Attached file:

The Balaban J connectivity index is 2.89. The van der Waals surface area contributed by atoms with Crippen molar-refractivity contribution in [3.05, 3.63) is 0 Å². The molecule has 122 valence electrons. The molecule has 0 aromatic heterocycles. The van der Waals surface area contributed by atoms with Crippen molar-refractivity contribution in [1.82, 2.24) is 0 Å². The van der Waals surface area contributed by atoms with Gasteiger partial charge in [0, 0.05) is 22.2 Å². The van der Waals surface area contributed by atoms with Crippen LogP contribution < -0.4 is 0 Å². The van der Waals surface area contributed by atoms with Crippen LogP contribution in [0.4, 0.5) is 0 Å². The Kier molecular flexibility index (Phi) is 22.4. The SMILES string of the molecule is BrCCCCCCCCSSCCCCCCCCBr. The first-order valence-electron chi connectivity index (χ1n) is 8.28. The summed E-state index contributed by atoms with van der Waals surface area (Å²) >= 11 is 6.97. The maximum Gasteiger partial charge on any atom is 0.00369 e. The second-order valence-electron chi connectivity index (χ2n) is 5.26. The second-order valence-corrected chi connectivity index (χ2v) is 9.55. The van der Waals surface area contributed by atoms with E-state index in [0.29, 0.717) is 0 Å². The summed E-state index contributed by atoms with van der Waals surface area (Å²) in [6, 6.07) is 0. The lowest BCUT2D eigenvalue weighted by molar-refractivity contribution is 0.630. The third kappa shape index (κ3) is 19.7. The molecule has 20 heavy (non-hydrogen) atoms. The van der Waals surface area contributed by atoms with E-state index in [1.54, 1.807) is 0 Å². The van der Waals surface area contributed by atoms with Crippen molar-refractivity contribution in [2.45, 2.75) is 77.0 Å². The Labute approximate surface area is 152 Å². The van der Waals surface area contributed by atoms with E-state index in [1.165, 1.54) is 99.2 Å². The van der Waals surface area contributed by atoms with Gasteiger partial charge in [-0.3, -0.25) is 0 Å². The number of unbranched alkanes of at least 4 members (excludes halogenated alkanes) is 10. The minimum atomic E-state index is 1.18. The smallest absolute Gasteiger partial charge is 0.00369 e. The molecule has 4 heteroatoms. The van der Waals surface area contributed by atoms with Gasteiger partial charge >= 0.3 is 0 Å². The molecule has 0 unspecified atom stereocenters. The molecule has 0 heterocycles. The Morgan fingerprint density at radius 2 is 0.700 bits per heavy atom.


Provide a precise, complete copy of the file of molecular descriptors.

The Balaban J connectivity index is 2.89. The van der Waals surface area contributed by atoms with Crippen molar-refractivity contribution in [3.05, 3.63) is 0 Å². The molecule has 122 valence electrons. The molecule has 0 aromatic heterocycles. The van der Waals surface area contributed by atoms with Crippen molar-refractivity contribution in [1.82, 2.24) is 0 Å². The van der Waals surface area contributed by atoms with Gasteiger partial charge in [0, 0.05) is 22.2 Å². The van der Waals surface area contributed by atoms with Crippen LogP contribution < -0.4 is 0 Å². The van der Waals surface area contributed by atoms with Crippen LogP contribution in [0.4, 0.5) is 0 Å². The Kier molecular flexibility index (Phi) is 22.4. The SMILES string of the molecule is BrCCCCCCCCSSCCCCCCCCBr. The first-order valence-electron chi connectivity index (χ1n) is 8.28. The summed E-state index contributed by atoms with van der Waals surface area (Å²) >= 11 is 6.97. The maximum Gasteiger partial charge on any atom is 0.00369 e. The second-order valence-electron chi connectivity index (χ2n) is 5.26. The second-order valence-corrected chi connectivity index (χ2v) is 9.55. The van der Waals surface area contributed by atoms with E-state index in [0.29, 0.717) is 0 Å². The summed E-state index contributed by atoms with van der Waals surface area (Å²) in [6, 6.07) is 0. The lowest BCUT2D eigenvalue weighted by molar-refractivity contribution is 0.630. The third kappa shape index (κ3) is 19.7. The molecule has 20 heavy (non-hydrogen) atoms. The van der Waals surface area contributed by atoms with E-state index in [1.54, 1.807) is 0 Å². The van der Waals surface area contributed by atoms with Crippen molar-refractivity contribution in [2.45, 2.75) is 77.0 Å². The Labute approximate surface area is 152 Å². The van der Waals surface area contributed by atoms with E-state index in [1.165, 1.54) is 99.2 Å². The van der Waals surface area contributed by atoms with Gasteiger partial charge in [-0.3, -0.25) is 0 Å². The number of unbranched alkanes of at least 4 members (excludes halogenated alkanes) is 10. The minimum atomic E-state index is 1.18. The smallest absolute Gasteiger partial charge is 0.00369 e. The molecule has 4 heteroatoms. The van der Waals surface area contributed by atoms with Gasteiger partial charge >= 0.3 is 0 Å². The molecule has 0 unspecified atom stereocenters. The molecule has 0 heterocycles. The Morgan fingerprint density at radius 2 is 0.700 bits per heavy atom.